In addition to using SVG in the HTML Viewer custom visual as outlined in previous posts (Part 1, Part 2), Power BI allows you to work with SVG images as Image URLs. The following technique is available for use with any visual that renders Image URLs as an image. This puts SVG on par with how we currently use non-vector image types such as PNG, employing them as indicator columns in the Table visual or in other creative ways.
To work with SVG in this manner, extract the text of an SVG image as outlined in Part 1. You’ll need to add everything between the <svg> and </svg> tags to a column. To illustrate this, I’ve added the column and dropped it into a Table visual.
Having the text of the SVG is not good enough though. Notice how the SVG alone cannot be categorized as an Image URL. It appears as a broken image.
Instead, the SVG needs to be added as a data URI. If you are familiar with embedding Image URLs using Base64 as outlined by Jason Thomas and Gerhard Brueckl, it’s a similiar process. For SVG, Base64 is an option, but it is not required. It’s possible to add SVG as plain text by adding a short prefix to the beginning of your column:
For SVG encoded as Base64, simply swap out utf8 for base64:
I’m illustrating this using a calculated column in DAX for convenience sake, but you could add this prefix in the data source or in Power Query as well.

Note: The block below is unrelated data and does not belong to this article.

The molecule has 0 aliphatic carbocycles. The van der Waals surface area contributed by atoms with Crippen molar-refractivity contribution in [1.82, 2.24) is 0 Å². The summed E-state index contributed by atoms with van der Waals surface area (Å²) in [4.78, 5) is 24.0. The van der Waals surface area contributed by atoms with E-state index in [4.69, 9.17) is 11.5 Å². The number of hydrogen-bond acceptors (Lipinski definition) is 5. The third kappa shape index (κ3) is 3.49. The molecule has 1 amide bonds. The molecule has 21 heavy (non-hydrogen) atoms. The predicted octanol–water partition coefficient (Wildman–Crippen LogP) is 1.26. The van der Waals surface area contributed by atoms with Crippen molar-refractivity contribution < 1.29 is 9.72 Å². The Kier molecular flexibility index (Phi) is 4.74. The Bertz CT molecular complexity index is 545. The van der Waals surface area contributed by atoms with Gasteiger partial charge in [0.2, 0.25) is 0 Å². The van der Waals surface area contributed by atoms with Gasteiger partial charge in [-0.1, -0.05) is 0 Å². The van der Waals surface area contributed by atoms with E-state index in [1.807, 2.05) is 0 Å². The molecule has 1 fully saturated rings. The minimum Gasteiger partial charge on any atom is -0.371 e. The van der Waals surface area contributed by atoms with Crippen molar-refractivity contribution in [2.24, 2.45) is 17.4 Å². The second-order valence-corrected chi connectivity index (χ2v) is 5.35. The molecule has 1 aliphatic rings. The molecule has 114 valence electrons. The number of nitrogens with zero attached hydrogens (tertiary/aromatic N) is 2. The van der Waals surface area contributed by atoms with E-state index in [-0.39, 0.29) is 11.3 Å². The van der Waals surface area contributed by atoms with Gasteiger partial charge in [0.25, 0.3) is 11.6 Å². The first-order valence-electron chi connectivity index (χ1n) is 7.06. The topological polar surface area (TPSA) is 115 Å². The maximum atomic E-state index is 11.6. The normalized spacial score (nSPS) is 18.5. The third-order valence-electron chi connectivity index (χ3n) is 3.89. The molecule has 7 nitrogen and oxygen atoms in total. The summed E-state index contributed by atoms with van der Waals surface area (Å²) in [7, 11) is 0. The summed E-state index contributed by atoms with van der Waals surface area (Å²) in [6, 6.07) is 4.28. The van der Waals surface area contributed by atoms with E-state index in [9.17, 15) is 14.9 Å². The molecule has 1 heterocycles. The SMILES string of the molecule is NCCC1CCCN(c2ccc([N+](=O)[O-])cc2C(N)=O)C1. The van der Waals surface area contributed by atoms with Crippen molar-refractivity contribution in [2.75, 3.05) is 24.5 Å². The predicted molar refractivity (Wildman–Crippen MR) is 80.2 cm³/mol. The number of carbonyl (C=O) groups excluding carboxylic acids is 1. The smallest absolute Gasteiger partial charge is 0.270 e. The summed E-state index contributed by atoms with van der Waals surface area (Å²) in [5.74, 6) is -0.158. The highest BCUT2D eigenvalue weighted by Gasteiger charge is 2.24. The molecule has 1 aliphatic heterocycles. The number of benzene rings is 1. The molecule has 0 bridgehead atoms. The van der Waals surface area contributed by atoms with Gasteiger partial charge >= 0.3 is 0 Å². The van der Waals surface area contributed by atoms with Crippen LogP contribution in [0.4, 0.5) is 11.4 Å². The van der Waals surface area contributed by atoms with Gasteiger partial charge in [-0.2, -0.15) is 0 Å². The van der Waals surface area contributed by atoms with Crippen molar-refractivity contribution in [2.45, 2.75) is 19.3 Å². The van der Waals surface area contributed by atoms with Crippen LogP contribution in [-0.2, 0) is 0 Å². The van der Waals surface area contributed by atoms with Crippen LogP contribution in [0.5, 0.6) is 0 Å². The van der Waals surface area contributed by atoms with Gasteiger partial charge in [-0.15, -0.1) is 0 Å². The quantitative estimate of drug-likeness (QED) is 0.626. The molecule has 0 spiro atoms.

When you change the Uncategorized text to an Image URL, the image appears.
In addition to advantages such as scaling without losing image quality, having SVG as plain text allows you to dynamically change the image using text replacement and/or concatenation. This leads to the ability to quickly and easily create and update images for indicators or other uses without having to edit image files in an outside program.
You can even add data from other columns, or in this case, DAX’s TODAY() function directly into the SVG.
Finally, here’s a more complex example inspired by some research I did recently for my BlueGranite colleague Meagan Longoria. The radius and opacity of the circle indicators/KPIs are adjusted based on data. As a column, it works in unique cases where user selections and filtering won’t affect the result. When the day comes where Power BI renders image URLs on measures and not simply columns though, the technique outlined here will become even more powerful and useful.
Hopefully you see some of the advantages of SVG in Power BI. In combination with or as a replacement for traditional image types, there are several current uses for vector-based images as icons, indicators, images, dynamic text, and so on. Let me know if you take advantage of some of these uses and find this post helpful.